Now for some general observations:  I saw in the news that Lady Gaga wore fishnets, and a long (open) shirt to some baseball game.   So basically she looked like she was at home in her bathroom.
These people who want to be celebrities really “get” me….. it’s one thing to wear outrageous (albeit entertaining) costumes when you are performing, but it’s completely another thing to do it when you are living “life”.   And prior to this “showing”, she was at some game where she flipped off the photographers.
But really, she’s begging for attention, isn’t she?  Can you shout “LOOK AT ME” any louder?  And let’s face it, she may be entertaining on stage, but she (and others like her) don’t “get it” that we (the public) are not all that interested in seeing their  “act” at the grocery store, at the ball game, or anywhere else.    Leave the performing to the stages.  If we want to see  your act, we’ll go see it.  But stop taking everyday life events and turning them into your photo-ops at our expense.  (BTW, the people behind her did not seem too thrilled to be sitting there.  Made me start thinking about how unpleasant it would be to attend an event, only to find that you are  stuck behind someone who believes their own press clippings so much that they have to take their “character” to the ball game).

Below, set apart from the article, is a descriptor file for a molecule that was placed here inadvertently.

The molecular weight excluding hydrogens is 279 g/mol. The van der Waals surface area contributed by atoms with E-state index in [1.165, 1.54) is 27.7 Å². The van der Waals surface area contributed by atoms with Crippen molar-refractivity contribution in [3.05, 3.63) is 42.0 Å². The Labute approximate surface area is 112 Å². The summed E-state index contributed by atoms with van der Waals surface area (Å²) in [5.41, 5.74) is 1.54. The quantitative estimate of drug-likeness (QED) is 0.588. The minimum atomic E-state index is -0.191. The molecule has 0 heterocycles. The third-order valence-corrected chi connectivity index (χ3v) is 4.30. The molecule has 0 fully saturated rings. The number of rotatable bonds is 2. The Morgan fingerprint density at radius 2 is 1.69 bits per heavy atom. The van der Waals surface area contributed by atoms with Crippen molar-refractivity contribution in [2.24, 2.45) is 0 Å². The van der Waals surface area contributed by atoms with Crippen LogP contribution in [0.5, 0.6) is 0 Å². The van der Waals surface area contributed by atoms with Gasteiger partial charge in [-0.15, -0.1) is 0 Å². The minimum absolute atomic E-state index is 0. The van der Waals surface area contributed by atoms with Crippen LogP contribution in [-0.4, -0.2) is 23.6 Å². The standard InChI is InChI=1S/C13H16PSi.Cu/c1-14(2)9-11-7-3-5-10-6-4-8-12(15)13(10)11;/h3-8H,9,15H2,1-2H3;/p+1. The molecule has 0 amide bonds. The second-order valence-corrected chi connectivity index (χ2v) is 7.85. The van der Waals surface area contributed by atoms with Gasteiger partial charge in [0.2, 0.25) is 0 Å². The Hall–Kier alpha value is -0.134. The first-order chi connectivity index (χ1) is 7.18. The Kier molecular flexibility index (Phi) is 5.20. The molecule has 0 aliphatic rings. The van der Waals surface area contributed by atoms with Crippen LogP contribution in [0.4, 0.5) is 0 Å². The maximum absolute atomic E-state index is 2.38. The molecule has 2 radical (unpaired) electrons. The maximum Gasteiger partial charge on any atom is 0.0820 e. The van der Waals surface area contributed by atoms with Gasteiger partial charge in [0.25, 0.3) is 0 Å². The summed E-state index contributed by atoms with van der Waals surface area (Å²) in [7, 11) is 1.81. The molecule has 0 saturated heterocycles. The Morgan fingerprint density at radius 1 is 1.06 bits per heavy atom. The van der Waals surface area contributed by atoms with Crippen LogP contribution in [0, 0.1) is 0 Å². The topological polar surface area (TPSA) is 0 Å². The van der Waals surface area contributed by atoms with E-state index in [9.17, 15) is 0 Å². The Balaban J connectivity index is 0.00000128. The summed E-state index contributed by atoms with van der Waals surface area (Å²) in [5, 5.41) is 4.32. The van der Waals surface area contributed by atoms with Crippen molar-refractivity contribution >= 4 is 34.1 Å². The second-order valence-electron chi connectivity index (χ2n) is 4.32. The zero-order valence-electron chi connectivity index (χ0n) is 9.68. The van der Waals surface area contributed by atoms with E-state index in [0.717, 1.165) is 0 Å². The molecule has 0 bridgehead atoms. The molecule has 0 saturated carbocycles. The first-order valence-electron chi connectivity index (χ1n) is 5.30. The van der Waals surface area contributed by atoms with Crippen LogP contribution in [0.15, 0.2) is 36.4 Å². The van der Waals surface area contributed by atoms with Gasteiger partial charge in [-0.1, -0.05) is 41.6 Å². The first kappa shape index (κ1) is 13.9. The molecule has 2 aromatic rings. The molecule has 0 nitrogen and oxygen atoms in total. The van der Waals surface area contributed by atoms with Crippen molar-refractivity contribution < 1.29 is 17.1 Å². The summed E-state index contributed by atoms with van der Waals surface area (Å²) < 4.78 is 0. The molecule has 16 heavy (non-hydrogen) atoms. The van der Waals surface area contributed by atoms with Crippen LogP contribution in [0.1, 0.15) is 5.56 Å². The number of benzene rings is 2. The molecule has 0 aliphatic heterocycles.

They need to learn “It’s not about them”.
Did you see the story on the world class violinist who played in a subway station?  It was about a  violinist  who played in a subway station on a rare violin – as part of a study on behaviors.  No one stopped to listen.  It was a social experiment.  But people were busy, going to work…
While it’s sad but understandable that we rush a lot, people seeking celebrity status should take note – we like our lives, and don’t necessarily welcome  them in to it when they insert  themselves via non-performing venues (like sporting events, malls, etc)  If you are a celebrity, and we like you enough, we will find you without you having to be “in character”.  And believe me, once that happens, you may be getting more than you bargained for.  There is a reason it is sometimes  called “selling your soul to the devil”.